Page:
We’ve also worked with the co-op movement on the growing issue of violence against shopworkers, with Labour & Co-operative MP Alex Norris getting as far as publishing a bill to ensure this issue is being tackled. We also had a key win in Scotland too, with Daniel Johnson MP’s bill having now passed the second stage.

Throughout the pandemic, we have continued to highlight other issues faced by our movement such as childcare guidance, foodbank guidance, funeral arrangements, mental health, co-op governance and more. Outside of issues directly affected by Covid-19, we’ve also been busy: 25,000 people supported our call to keep KitKat Fairtrade, as well as the ongoing campaign to protect the Department for International Development and the relevant Select Committee. 

What have you been most proud of in 2020?

Okay, this is corny, but all our members and elected representatives. The co-op movement has made me proud during 2020: we’ve worked closely together and demonstrated how things can be done differently – how communities can come together and how business can care. If it were a specific moment, it would be Co-op MPs getting retail workers recognised as key workers – that change has made a big difference and given those workers the recognition they deserve. 

What are the Co-op Party’s plans for 2021? What are you worried about or looking forward to?

Our plans are to grow and continue to be a strong political voice for the co-op movement. To kickstart in January we have some exciting developments to help us do that.  We have new regional organisers joining us to help develop local capacity for the party, alongside a new equalities officer to further develop our work in having a more diverse and inclusive party. 

The big event for me is the elections in 2021, which will see over 4000 council seats elected in England, Scottish and Welsh parliamentary elections, metro mayors and Police and Crime Commissioners.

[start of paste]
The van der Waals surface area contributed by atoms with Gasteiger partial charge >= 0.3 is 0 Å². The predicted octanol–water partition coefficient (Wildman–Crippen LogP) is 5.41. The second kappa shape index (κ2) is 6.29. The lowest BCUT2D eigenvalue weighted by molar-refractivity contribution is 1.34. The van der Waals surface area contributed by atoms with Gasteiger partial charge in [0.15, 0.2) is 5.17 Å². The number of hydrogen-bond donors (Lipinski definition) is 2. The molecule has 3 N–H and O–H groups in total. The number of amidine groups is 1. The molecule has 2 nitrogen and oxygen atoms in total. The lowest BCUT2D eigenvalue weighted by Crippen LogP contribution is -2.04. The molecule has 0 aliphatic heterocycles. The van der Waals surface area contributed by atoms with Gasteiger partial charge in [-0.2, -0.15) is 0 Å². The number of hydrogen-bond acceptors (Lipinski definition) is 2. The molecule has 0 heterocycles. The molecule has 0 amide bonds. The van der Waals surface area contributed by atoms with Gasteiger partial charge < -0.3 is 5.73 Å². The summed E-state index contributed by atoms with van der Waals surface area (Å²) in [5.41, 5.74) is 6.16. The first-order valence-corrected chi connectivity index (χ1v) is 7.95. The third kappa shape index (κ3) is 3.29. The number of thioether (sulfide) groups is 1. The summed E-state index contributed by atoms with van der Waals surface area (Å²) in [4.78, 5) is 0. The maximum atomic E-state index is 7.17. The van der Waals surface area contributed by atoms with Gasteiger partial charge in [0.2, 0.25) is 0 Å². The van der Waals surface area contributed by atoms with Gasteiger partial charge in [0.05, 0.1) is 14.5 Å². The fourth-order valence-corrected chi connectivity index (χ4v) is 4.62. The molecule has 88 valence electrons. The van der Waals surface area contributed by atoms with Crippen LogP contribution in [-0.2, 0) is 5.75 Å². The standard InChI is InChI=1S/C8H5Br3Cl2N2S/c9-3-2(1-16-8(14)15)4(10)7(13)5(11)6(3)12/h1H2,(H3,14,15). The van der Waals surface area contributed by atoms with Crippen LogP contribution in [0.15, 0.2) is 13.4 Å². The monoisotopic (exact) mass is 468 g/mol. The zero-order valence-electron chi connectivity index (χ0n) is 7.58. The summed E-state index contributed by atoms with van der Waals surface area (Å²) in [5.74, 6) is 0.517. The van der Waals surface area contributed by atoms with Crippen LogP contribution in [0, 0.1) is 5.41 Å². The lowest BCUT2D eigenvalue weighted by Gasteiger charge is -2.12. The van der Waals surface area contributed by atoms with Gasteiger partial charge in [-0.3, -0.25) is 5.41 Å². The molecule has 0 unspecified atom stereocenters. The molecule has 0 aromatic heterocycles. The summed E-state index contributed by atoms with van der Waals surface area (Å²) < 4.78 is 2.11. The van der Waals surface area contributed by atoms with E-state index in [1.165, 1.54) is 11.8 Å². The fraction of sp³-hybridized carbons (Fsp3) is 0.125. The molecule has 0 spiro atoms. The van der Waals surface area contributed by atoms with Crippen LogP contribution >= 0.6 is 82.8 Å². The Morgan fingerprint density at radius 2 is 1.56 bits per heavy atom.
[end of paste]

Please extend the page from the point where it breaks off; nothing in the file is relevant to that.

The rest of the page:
We will be standing more candidates then ever, including over 25 police and crime commissioner candidates, and we’re all looking forward to campaigning hard with them.  It’s time to get more co-operators elected! 

What innovations/changes would you like to see by/for the party / local government next year?

I would like to see us meet in rooms again! That said, some of the digital ways of organising and campaigning have worked really well, widening and diversifying participation. We shouldn’t lose what has worked well during 2020, and those innovations I’m sure will continue. 

Though we have huge elections, they will present a challenge in terms of how we campaign as the virus will still be present. I think the party will innovate more online and we have already held training to help candidates with their social media campaigning.

In Wales, 16 year olds will be able to vote for the first time in the parliamentary elections. It is something much campaigned on by our Chair of the Party, Jim McMahon MP and feels overdue for England too. It is an exciting time to engage with younger voters and introduce a whole new generation to co-operation.